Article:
- Wear masks in public. Wearing masks protects others from you in case you have the virus. It might feel strange at first, but most reasonable people will appreciate it. See the latest instructions from the Centers for Disease (CDC), but as of this writing, even bandanas are acceptable protection. Plus, the kids will think it’s fun.
- Staying overnight. If you decide to stay in a hotel, even if your move was local, choose a national chain. Look at how they’re cleaning their rooms. Many hotels are taking extra precautions to clean rooms more thoroughly than ever. If possible, depending on where you’re traveling, camping in your own tent might be an even better option. Take extra precautions in public spaces, but there are possibilities for being safer outdoors. You can sleep in your own sleeping bags on the bed for added precaution.
Arriving at your new home
Almost everyone will clean their new home before they settle in. With the possibility of the Coronavirus, it’s even more important to clean well now.
- Time – If the house, condo, or apartment you’re moving into hasn’t been occupied in the last week or so, there’s a good chance that the surfaces are safe. Again, check current CDC guidelines, but the information as of this writing is that the virus can only survive on surfaces for about three days.
- Use soap and water – According to this article from the New York Times, soap and water are the best tools for killing the Coronavirus and most other germs. There’s a long chemistry lesson, but it appears to work. So, wash all the hard surfaces with a little bit of soap in water. For carpets, you can use a rug shampooer or hire someone to come in, if they follow social distancing procedures. Curtains can be washed in a washing machine with laundry soap.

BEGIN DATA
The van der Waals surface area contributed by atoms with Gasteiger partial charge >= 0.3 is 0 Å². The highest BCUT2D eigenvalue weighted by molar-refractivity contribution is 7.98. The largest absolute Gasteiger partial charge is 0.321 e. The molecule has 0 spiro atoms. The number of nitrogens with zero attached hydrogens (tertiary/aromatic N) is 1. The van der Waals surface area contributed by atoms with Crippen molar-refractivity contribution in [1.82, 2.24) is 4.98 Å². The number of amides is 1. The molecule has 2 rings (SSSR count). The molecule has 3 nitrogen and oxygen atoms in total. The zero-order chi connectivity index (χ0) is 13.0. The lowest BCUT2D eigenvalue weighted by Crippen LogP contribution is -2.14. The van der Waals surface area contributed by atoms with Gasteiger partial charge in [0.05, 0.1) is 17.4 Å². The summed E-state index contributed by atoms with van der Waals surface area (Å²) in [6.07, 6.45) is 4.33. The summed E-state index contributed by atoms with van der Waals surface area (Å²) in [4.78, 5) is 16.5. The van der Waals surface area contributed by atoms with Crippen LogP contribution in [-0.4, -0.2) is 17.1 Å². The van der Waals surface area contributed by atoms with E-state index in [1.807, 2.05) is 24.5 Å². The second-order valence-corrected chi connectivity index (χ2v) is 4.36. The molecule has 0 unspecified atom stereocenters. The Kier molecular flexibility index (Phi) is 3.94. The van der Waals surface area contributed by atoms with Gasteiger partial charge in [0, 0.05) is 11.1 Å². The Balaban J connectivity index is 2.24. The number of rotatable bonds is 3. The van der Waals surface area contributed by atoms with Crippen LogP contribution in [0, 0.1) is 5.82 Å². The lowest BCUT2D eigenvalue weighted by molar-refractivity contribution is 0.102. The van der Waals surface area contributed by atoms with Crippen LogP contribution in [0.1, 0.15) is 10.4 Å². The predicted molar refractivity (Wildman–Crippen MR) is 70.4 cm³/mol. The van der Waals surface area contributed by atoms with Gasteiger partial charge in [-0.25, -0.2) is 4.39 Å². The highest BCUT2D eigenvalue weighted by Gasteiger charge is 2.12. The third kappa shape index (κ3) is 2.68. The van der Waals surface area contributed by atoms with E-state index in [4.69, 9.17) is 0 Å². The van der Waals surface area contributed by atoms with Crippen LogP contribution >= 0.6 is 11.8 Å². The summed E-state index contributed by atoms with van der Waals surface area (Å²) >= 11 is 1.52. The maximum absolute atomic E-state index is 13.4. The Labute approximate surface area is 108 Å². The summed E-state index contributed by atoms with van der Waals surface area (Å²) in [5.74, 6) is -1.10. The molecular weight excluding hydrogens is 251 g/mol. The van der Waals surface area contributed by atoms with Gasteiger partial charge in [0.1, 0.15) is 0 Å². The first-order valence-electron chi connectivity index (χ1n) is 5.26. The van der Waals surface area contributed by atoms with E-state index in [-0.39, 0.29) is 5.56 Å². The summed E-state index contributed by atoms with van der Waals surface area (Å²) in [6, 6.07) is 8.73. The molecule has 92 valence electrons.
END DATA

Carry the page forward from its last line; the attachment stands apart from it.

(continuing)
Moving your household
The best way to move right now is to let the professionals do it. In fact, you can get a quote from a pro here.
A professional moving company can pick everything up, store it if needed, and deliver on exactly the day you request. This means you can have it delivered before you arrive or on a day and time that you’re not home.
The biggest advantage to having professionals handle the moving is that you don’t have to have extra contact with a truck rental agent, picking up or dropping off. You can get to where you want to be without having to take the extra contact that a rental usually takes.
Often, it’s less expensive than you might think once you factor in rental, gas costs, food, additional lodging, and more incidentals.
Safe moving in the time of the Coronavirus
With proper precautions and a little cleaning, you can get everything, and everyone, moved safely. This situation won’t last forever, but, according to experts, we can expect to have to change how we live for at least the next few years.
Please contact us if you have concerns about specific Pony Express Moving Services safety precautions, procedures, or hours of operation. Please note that the COVID-19 situation is changing rapidly. Accordingly, Pony Express Moving Services must adjust its processes to best serve our communities and ensure the safety of our employees and customers.